7 Social Media Mistakes Small Businesses Make (And How To Avoid Making Them Too) - NP GROUP

Don't let a bad tweet or tasteless Facebook post ruin your business's reputation. Avoid making these social media mistakes that small businesses often make.

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7 Social Media Mistakes Small Businesses Make (And How To Avoid Making Them Too)

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7 Social Media Mistakes Small Businesses Make (And How To Avoid Making Them Too)
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In your search for social media tips for small business, you are likely to find plenty of ideas of what to do right. But what should you avoid at all costs?

Social media is forever, and no matter how quickly you delete something, there’s a chance that someone’s probably already seen it. That's why getting it right the first time is important.

Want to avoid a huge viral faux pas? Don't follow in the footsteps of the business owners who thought these were good social media ideas.

1. Making accidental personal posts on a business account.

Even the CFO of Twitter got this one wrong on his own website. Make sure that you’re ONLY posting news and statements that are relevant to your business audience, and definitely be careful not to post anything inappropriate or unprofessional (we’re looking at you, selfie addicts).

Avoiding this is pretty easy. Double check the username you are using, and make sure you’re not tweeting when you intend to send a private message.

2. Responding poorly to negative reviews.

The way you handle negative feedback says a lot about the way you handle your professional life. The key is not to respond negatively, but it’s also a bad move to delete the feedback and act like it never happened.

Instead, show that you are deliberate and conscientious with customer service. Ask how you can resolve the problem rather than jumping down the reviewer's throat. Chances are, if one person has a problem, somebody else does too.

3. Not paying attention to the meaning of hashtags.

Twitter, Facebook, and other forms of social media may use hashtags and keywords to compile thoughts on the same subject. For instance, hashtags like #blacklivesmatter recently drew attention to questions of racism and police brutality in the United States. In 2014, the hashtag #WhyIStayed highlighted the reasons why women stayed in domestic abuse situations.

You know what wasn’t cool? When DiGiorno Pizza took advantage of the situation to tweet something insensitive, leading many to have bad feelings about the brand. At all costs, avoid jumping on a hashtag just because it’s trending.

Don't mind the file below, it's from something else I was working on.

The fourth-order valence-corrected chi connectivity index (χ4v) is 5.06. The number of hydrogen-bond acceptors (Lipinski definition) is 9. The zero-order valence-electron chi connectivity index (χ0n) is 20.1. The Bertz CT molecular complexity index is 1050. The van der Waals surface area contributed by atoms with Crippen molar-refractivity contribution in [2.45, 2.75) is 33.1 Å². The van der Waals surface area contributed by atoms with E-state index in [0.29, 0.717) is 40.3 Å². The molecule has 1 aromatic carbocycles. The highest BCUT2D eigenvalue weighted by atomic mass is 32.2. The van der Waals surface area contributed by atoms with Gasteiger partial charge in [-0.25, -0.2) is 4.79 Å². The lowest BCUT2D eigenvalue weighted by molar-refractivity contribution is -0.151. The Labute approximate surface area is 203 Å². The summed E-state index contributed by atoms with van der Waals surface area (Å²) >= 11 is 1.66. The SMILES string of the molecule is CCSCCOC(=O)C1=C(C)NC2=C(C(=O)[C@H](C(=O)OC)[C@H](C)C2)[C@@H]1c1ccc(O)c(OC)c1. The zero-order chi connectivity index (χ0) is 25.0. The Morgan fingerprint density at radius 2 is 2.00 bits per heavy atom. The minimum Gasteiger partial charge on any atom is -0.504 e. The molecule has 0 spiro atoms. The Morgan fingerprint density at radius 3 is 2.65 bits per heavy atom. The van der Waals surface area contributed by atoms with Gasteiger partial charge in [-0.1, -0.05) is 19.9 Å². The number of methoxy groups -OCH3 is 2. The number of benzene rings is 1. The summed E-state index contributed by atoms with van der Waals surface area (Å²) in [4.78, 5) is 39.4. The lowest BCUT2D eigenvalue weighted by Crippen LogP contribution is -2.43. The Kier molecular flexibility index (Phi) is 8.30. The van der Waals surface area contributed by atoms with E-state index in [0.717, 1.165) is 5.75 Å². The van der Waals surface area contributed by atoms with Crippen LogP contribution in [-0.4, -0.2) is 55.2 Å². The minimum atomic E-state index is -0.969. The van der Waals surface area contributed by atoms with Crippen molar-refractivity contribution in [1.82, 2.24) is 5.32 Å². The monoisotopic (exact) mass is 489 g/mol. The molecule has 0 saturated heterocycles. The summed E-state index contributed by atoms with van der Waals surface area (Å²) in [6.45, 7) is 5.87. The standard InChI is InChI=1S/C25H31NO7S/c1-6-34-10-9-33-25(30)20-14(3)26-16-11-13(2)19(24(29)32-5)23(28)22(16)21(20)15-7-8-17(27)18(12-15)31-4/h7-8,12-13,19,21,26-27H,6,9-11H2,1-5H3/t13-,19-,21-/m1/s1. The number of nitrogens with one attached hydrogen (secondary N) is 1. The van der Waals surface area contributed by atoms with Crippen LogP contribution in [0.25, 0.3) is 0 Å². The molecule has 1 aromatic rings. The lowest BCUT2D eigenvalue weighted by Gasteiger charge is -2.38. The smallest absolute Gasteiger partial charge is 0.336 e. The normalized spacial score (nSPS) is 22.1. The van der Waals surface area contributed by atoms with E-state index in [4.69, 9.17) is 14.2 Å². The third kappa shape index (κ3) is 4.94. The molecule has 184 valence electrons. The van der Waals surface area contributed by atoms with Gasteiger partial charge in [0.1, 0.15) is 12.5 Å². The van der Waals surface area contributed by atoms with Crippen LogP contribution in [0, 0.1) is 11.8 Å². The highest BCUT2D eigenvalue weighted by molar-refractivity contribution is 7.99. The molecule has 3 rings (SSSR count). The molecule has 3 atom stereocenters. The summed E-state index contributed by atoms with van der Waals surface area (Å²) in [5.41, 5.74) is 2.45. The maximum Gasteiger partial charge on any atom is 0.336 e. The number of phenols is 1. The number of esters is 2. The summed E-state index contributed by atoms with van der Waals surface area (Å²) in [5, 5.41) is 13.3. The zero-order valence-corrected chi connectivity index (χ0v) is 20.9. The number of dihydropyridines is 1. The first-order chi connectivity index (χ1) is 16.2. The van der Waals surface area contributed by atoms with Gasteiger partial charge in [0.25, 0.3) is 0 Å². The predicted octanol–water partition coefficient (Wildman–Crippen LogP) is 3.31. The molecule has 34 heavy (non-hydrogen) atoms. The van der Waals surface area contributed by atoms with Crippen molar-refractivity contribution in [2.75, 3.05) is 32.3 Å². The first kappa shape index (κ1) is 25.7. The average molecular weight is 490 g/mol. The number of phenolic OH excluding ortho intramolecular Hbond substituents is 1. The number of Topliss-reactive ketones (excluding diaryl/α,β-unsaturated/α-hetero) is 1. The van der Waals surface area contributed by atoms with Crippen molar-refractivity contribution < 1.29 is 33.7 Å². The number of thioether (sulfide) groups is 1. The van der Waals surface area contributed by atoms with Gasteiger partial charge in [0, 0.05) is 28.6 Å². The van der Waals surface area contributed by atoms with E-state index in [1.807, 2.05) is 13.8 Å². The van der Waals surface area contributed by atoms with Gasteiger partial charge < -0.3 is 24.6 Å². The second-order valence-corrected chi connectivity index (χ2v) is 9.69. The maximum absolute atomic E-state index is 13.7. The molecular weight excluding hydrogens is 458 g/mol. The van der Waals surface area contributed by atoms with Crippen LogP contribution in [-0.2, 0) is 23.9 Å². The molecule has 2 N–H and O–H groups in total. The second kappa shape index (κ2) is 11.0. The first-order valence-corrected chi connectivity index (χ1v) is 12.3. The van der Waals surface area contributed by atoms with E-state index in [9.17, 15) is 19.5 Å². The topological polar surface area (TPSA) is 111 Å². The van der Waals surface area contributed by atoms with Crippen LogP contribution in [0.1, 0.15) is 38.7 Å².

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4. Paying people to follow you.

Not only is it typically against a social media site's terms to purchase followers, it also does not work. You need followers who interact with you, and inflating your numbers does not lead to real dialogue about your company.

Besides, what will actual potential customers think when they look at your profile and see a bunch of followers with obviously fake names and profile pictures? While it takes a long time to build a loyal following of real fans, it is well worth it from a reputation standpoint.

5. Talking only about your brand and products.

Why are your followers interested in you? It's not simply because they want to read about a product they might already own. It's because they want to hear your insights and keep up with your latest news. Make sure you are delivering on that expectation.

Many businesses and influencers have also done very well not only as content creators, but as content curators. It’s called the “cocktail party rule”—the idea that you should spend as much time talking about other people as you do about yourself. Not only does it help you avoid looking like a narcissist, but it positions you as a thought leader in your niche.

Additionally, you should be engaging with those who ask questions. Retweeting and responding shows that your business has heart and an interest in what customers have to say.

6. Airing your dirty laundry.

How would it make you to feel about a business to see its page slamming another company or person? How about a long diatribe attacking a customer on a personal level? While some followers may enjoy that "firm" stance (or the drama that comes with it), most will feel that you are acting unprofessionally.

It is a much better idea to show support for those things you care about rather than to slam those things you don't like.

7. Posting too often and too repetitively.

Saturating your Twitter or Facebook feed with way too many posts is a sure way to annoy your followers. Make sure you are not posting information that is useless, or repeating the same information over and over again.

To avoid sounding like a broken record, offer tips and link to news stories related to your service or product. Do you own a small pet store? Tweet about keeping your pets cool and healthy in the summer heat. Do you own a small publishing company? Write about new trends in books over the last year, then ask for your followers’ opinions.

Social media may seem frivolous on the surface to a lot of business owners, but there’s a lot of damage that can be done when it’s not done right. Avoid these mistakes that others have made in the past, and you should be able to avoid an unpleasant, unprofessional ring of fire.

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